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The Choice of the Personal Income Tax Base

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  • Roger H. Gordon
  • Wojciech Kopczuk

Abstract

Starting with Vickrey (1945) and Mirrlees (1971), the optimal tax literature has studied the design of a personal income tax. The assumed ideal would be to tax earnings ability. Earnings ability is unobservable for tax purposes, however. Past papers have focused instead on designing a tax on labor income. Existing tax bases, though, depend on a broader range of information about each individual than just labor income. In principle, this supplementary information can help in designing a tax that has more attractive distributional properties, by more closely approximating an ability tax. The objective of this paper is to lay out theoretically and estimate empirically how to make best use of available information about each individual in addition to earnings, in a setting where the first-best tax would be an ability tax. The theory lays out an equity/efficiency trade off when choosing the tax base. In the empirical work, we find the tax base that is best on equity grounds alone. We find that the choice to tax couples based on their joint income, and the inclusion of dividends, interest income, and a dependents' deduction in the tax base in roughly their current form can be rationalized simply based on their value in better approximating an ability tax, without any need for supplementary motivations for these provisions. However, the inclusion of mortgage and property tax payments in the list of itemized deductions cannot be defended on these grounds.

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Bibliographic Info

Paper provided by National Bureau of Economic Research, Inc in its series NBER Working Papers with number 20227.

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Date of creation: Jun 2014
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Handle: RePEc:nbr:nberwo:20227

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References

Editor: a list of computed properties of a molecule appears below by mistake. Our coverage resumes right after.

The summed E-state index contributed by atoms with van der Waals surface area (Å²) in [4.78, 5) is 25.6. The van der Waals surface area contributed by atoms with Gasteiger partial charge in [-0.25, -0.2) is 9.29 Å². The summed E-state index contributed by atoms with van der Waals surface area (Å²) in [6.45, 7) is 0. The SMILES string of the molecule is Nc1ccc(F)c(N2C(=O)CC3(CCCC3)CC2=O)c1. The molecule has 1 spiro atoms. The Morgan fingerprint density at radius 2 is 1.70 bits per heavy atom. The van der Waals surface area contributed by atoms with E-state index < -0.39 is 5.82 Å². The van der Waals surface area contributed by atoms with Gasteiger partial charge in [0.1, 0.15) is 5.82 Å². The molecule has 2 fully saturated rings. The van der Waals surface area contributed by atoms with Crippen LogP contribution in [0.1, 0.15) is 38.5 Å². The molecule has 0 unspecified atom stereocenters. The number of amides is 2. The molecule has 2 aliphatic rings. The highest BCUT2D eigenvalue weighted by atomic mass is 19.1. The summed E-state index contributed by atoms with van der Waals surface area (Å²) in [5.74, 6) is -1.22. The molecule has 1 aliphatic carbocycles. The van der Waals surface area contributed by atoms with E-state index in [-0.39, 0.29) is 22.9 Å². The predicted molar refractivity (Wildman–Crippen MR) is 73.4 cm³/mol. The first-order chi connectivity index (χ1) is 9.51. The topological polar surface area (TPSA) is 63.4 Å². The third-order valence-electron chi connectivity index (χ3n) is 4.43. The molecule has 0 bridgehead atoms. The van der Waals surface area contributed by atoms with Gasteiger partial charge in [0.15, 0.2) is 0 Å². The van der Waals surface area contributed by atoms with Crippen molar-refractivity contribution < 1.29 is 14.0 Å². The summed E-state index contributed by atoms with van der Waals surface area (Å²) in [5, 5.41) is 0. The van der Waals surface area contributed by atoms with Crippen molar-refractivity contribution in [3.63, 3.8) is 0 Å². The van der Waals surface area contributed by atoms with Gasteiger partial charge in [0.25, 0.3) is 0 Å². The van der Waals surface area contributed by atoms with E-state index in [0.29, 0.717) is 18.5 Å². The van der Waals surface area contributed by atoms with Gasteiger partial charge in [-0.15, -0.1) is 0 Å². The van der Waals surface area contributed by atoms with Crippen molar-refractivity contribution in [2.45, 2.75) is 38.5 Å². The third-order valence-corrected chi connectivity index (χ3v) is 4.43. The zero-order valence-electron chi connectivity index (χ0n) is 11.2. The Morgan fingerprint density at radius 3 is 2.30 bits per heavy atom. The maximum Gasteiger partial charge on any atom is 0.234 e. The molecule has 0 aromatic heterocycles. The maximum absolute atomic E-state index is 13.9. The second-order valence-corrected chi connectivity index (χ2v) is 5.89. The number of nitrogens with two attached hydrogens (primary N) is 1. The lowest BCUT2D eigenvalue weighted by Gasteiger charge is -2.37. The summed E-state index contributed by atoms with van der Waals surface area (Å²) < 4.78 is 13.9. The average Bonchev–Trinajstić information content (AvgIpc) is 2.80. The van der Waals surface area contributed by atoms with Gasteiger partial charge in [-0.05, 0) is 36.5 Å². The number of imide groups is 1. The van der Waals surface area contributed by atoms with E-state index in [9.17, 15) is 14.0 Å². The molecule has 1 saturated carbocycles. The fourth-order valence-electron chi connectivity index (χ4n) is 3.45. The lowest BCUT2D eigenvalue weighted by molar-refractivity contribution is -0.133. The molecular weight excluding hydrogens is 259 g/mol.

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  1. Alberto Alesina & Andrea Ichino & Loukas Karabarbounis, 2007. "Gender Based Taxation and the Division of Family Chores," NBER Working Papers 13638, National Bureau of Economic Research, Inc.
  2. Guy Laroque, 2004. "Indirect Taxation is Superfluous under Separability and Taste Homogeneity : A Simple Proof," Working Papers 2004-23, Centre de Recherche en Economie et Statistique.
  3. Besley, Timothy & Coate, Stephen, 1992. "Workfare versus Welfare Incentive Arguments for Work Requirements in Poverty-Alleviation Programs," American Economic Review, American Economic Association, vol. 82(1), pages 249-61, March.
  4. Mirrlees, James A, 1971. "An Exploration in the Theory of Optimum Income Taxation," Review of Economic Studies, Wiley Blackwell, vol. 38(114), pages 175-208, April.
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Cited by:
  1. Bas Jacobs, 2013. "From Optimal Tax Theory to Applied Tax Policy," CESifo Working Paper Series 4151, CESifo Group Munich.
  2. Peter Diamond & Johannes Spinnewijn, 2009. "Capital Income Taxes With Heterogeneous Discount Rates," Working Papers, Center for Retirement Research at Boston College wp2009-14, Center for Retirement Research, revised Jun 2009.
  3. Golosov, Mikhail & Troshkin, Maxim & Tsyvinski, Aleh & Weinzierl, Matthew, 2013. "Preference heterogeneity and optimal capital income taxation," Journal of Public Economics, Elsevier, vol. 97(C), pages 160-175.
  4. Bas Jacobs & Robin Boadway, 2013. "Optimal Linear Commodity Taxation under Optimal Non-Linear Income Taxation," CESifo Working Paper Series 4142, CESifo Group Munich.
  5. Jukka Pirttilä & Ilpo Suoniemi, 2010. "Public Provision, Commodity Demand and Hours of Work: An Empirical Analysis," CESifo Working Paper Series 3000, CESifo Group Munich.
  6. Wojciech Kopczuk, 2012. "Taxation of Intergenerational Transfers and Wealth," NBER Working Papers 18584, National Bureau of Economic Research, Inc.

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